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Old 02-11-2009, 05:00 PM   #1
Registered: May 2006
Location: North-Central California
Distribution: Debian Lenny
Posts: 154

Rep: Reputation: 30
*solved* Lenny automount NTFS partition, and USB and other removable media

gksu gedit /etc/fstab
and check for an entry for the NTFS partition. Mine reads
/dev/hda1	/media/windows	ntfs	ro,user,noauto,umask=0	0	0
An excellent reference for understanding and editing fstab can be found here.

apt-get install gnome-volume-manager
apt-get remove usbmount
apt-get install pmount
Finally, go System>Preferences>Sessions>Startup Programs and make sure Volume Manager is present with a check in the box.
Old 02-15-2009, 06:58 PM   #2
Registered: Nov 2000
Location: Third Stone from the Sun
Distribution: Mageia 5, Debian Stretch & Funtoo Linux
Posts: 140

Rep: Reputation: 25
I'm glad you have it working.
Old 02-16-2009, 04:49 AM   #3
Senior Member
Registered: Sep 2004
Distribution: slackware
Posts: 1,938

Rep: Reputation: 325Reputation: 325Reputation: 325Reputation: 325
I believe pmount is only necessary for mounting USB mass storage devices from the command line. It isn't required if you use Gnome or KDE.
Old 05-15-2009, 04:33 AM   #4
LQ Newbie
Registered: May 2009
Location: Australia
Distribution: squeeze
Posts: 1

Rep: Reputation: 0
Slightly different experience over here. Starting from a fresh Squeeze install *teehee* and then building the desktop from scratch I found that installing only gnome-volume-manager & pmount didn't do the trick. Only when I added usbmount to them did a usb storage device auto-mount to the desktop.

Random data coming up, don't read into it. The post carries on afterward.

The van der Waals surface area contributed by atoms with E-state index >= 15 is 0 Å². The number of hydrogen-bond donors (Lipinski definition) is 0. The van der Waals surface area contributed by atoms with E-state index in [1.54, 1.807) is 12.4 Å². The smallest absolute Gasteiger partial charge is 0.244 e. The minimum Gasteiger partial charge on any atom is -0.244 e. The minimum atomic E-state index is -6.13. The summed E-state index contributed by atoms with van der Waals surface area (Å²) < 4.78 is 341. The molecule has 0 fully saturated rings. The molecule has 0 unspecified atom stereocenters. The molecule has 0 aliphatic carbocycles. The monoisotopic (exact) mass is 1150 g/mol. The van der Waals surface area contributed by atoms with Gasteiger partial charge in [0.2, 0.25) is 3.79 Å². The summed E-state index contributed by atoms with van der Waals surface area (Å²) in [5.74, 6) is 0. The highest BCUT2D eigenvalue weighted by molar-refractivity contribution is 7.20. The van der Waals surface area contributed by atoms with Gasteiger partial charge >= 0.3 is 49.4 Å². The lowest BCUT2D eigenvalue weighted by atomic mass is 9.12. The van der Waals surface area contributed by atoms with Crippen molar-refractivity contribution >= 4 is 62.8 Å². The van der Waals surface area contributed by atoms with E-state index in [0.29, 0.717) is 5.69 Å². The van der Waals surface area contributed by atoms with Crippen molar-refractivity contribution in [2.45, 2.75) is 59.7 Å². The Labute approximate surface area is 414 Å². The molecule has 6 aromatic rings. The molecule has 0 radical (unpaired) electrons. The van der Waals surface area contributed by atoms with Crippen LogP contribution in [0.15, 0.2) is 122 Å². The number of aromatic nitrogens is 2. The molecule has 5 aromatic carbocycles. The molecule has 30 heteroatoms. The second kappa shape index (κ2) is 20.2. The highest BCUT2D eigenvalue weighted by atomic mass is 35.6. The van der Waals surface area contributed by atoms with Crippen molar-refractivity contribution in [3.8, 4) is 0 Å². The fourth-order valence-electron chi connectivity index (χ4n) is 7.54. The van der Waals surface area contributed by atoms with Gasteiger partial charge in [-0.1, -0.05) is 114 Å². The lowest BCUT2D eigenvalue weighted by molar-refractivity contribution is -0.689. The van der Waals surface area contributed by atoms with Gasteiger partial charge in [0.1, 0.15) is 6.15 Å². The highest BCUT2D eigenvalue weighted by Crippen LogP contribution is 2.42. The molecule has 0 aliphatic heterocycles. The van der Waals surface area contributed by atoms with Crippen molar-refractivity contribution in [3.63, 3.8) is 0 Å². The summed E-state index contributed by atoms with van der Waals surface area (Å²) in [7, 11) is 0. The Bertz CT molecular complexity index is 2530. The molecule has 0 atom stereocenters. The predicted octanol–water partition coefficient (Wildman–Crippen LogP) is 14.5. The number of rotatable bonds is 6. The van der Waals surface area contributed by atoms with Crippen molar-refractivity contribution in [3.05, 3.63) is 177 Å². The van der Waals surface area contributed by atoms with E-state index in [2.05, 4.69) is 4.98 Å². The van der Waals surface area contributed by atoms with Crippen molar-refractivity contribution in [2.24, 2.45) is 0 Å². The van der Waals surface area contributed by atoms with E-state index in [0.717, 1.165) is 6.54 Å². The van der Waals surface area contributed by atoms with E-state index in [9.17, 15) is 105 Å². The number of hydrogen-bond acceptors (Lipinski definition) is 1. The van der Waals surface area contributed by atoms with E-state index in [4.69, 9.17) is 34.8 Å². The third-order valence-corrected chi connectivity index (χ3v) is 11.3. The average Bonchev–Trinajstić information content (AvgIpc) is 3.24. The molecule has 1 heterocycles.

I doubt gnome-volume-manager & usbmount are enough on their own, a 'apt-cache show usbmount' gives,

"...If the device provides a model name, a symbolic link
/var/run/usbmount/MODELNAME pointing to the mountpoint is automatically
"USBmount is intended as a lightweight solution which is independent of
a desktop environment. Users which would like an icon to appear when an
USB device is plugged in should use the pmount and hal packages

So I'm inclined to believe the advertising and sure enough I get /var/run/usbmount/WD_10EAVS_External_1 pointing to /media/usb0.
I could do some playing around removing/installing packages in different combos, but right now I'm off to work out how to get the auto-mount to happen in read-write mode instead of the read-only/root access it is currently operating in.
Old 05-16-2009, 08:08 AM   #5
Senior Member
Registered: Sep 2004
Distribution: slackware
Posts: 1,938

Rep: Reputation: 325Reputation: 325Reputation: 325Reputation: 325
Since you're using the bleeding edge, why not install dbus and hal and end your suffering?


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